They may have his alleged confession but, the Shelby County DA's office is negotiating a plea bargain that would avoid a trial for accused teenage murderer Eduardo Marmalejo.
A criminal court judge gave prosecutors and his attorney, Leslie Ballin, until August 19th to come up with a settlement.
Both sides agree there are so many variables involved in the case, a trial could prove unpredictable.
If the unthinkable hadn't happened, seventeen year old Eduardo Marmalejo would have joined thousands of other students participating in an exciting new school year in Shelby County today. Instead, he was led into a courtroom in shackles to get a brief tutorial on a subject matter he's been immersed in for the last two years; how to survive in the criminal justice system.
They are two experienced trial lawyers fully knowledgeable of the laws of probability in the criminal justice system but defense attorney, Leslie Ballin and county Assistant District Attorney Reggie Henderson are aware the legal system can also provide "wiggle room" for negotiated settlements. Which, in the strange case of accused teenage first degree murderer, Eduardo Marmajelo, might create too much of a "roll of the dice" risk for both sides at a potential trial.
Marmalejo's attorney Leslie Ballin says, "Too many variables. Too many uncertainties at this point for me to tell you what's going to happen. I can only tell you that both sides are talking."
Henderson said, "I really don't know. We're certainly prepared for a trial. Mr. Ballin, I know, knows what the options are if it comes to that. We're more than ready to have a trial."
In a brief appearance before Criminal Court Judge Mark Ward on Monday, the seventeen-year old at the center of the case seemed more interested in looking for who was in the back of the courtroom than listening to the proceedings in front of him. It's been nearly two years since the former student at Memphis Junior Academy allegedly told MPD investigators all the grisly details of brutally stabbing the school's principal, Suzette York, nine times in her throat and neck. A crime committed by a juvenile that appeared carried out with an adult precision.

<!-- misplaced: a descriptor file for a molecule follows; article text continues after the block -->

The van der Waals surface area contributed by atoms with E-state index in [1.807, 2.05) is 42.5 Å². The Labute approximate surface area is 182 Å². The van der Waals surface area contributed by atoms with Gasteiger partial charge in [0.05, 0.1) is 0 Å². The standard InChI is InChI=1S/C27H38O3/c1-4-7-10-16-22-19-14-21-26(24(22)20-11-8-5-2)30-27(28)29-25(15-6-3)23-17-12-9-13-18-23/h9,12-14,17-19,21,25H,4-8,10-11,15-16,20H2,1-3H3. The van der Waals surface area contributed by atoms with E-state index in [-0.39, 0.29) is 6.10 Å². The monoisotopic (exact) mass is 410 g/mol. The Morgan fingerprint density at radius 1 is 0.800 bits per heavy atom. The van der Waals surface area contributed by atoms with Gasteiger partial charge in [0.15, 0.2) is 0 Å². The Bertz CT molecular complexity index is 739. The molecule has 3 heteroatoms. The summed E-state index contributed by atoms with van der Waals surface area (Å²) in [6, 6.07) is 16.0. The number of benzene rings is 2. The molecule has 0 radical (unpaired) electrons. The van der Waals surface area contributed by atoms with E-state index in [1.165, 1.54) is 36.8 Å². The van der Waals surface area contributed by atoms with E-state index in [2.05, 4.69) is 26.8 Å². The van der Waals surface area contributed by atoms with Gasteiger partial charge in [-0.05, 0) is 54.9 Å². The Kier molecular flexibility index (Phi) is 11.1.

"He gave the investigative people specific information on how he did it, when he did it and how long he'd been planning to do it," says Henderson.
However, almost immediately after his arrest and the eventual court-ordered decision he could be tried as an adult, Marmalejo's mental state was fodder for a myriad of psychological tests. His first mental evaluation surmised he was locked in a fantasy world in which he believed he was a soldier or a ninja warrior. The distant interest he paid at Monday's hearing seemed to bolster Ballin's claim his client still doesn't comprehend the gravity of what he faces in the legal system. "I have been concerned from the very beginning about his ability to understand, stay focused, as to what is said in the courtroom, especially during long court days. At this point we do not have a defense of sanity or insanity. There are no issues of competency. That is he is competent to face the charges," says Ballin.
Judge Ward agreed to give both sides until August 19th to reach an agreement on a settlement. With a teenage client whose mind may eternally be locked in a fantasy world and the potential for a sympathetic jury who might be hesitant to slap him in the face with the reality of a guilty first degree murder conviction who wants to spin the wheel on the laws of probability in a courtroom?
We want to know what you think. Which institution, prison or a mental facility is more fitting for teenager Eduardo Marmalejo?